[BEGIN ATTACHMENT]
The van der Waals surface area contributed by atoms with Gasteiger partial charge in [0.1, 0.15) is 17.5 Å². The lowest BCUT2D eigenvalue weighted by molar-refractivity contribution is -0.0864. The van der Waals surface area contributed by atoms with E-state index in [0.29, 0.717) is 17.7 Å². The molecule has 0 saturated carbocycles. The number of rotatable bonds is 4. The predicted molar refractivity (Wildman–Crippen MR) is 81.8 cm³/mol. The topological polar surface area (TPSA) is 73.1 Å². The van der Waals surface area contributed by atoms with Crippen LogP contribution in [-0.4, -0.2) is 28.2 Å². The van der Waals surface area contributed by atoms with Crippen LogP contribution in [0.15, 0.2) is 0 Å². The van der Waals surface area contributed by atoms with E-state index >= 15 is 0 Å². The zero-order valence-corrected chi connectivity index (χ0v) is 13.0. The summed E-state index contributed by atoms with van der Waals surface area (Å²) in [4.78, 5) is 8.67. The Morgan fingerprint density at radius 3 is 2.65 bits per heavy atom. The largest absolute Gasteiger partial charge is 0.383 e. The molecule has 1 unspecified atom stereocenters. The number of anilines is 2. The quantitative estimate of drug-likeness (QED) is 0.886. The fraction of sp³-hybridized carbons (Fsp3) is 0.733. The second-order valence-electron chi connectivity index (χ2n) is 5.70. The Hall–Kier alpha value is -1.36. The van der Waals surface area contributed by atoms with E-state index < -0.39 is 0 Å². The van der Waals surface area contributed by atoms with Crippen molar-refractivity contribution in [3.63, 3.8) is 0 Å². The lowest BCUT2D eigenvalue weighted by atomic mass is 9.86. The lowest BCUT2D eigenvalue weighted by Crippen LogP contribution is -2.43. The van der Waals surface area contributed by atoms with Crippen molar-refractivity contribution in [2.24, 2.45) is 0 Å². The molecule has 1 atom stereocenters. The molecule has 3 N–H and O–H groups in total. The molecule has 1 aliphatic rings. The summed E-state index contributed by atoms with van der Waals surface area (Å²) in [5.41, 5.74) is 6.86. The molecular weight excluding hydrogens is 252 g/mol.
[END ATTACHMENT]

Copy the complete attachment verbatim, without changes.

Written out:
The van der Waals surface area contributed by atoms with Gasteiger partial charge in [0.1, 0.15) is 17.5 Å². The lowest BCUT2D eigenvalue weighted by molar-refractivity contribution is -0.0864. The van der Waals surface area contributed by atoms with E-state index in [0.29, 0.717) is 17.7 Å². The molecule has 0 saturated carbocycles. The number of rotatable bonds is 4. The predicted molar refractivity (Wildman–Crippen MR) is 81.8 cm³/mol. The topological polar surface area (TPSA) is 73.1 Å². The van der Waals surface area contributed by atoms with Crippen LogP contribution in [-0.4, -0.2) is 28.2 Å². The van der Waals surface area contributed by atoms with Crippen LogP contribution in [0.15, 0.2) is 0 Å². The van der Waals surface area contributed by atoms with E-state index >= 15 is 0 Å². The zero-order valence-corrected chi connectivity index (χ0v) is 13.0. The summed E-state index contributed by atoms with van der Waals surface area (Å²) in [4.78, 5) is 8.67. The Morgan fingerprint density at radius 3 is 2.65 bits per heavy atom. The largest absolute Gasteiger partial charge is 0.383 e. The molecule has 1 unspecified atom stereocenters. The number of anilines is 2. The quantitative estimate of drug-likeness (QED) is 0.886. The fraction of sp³-hybridized carbons (Fsp3) is 0.733. The second-order valence-electron chi connectivity index (χ2n) is 5.70. The Hall–Kier alpha value is -1.36. The van der Waals surface area contributed by atoms with E-state index < -0.39 is 0 Å². The van der Waals surface area contributed by atoms with Crippen molar-refractivity contribution in [3.63, 3.8) is 0 Å². The lowest BCUT2D eigenvalue weighted by atomic mass is 9.86. The lowest BCUT2D eigenvalue weighted by Crippen LogP contribution is -2.43. The van der Waals surface area contributed by atoms with Crippen molar-refractivity contribution in [2.24, 2.45) is 0 Å². The molecule has 1 atom stereocenters. The molecule has 3 N–H and O–H groups in total. The molecule has 1 aliphatic rings. The summed E-state index contributed by atoms with van der Waals surface area (Å²) in [5.41, 5.74) is 6.86. The molecular weight excluding hydrogens is 252 g/mol.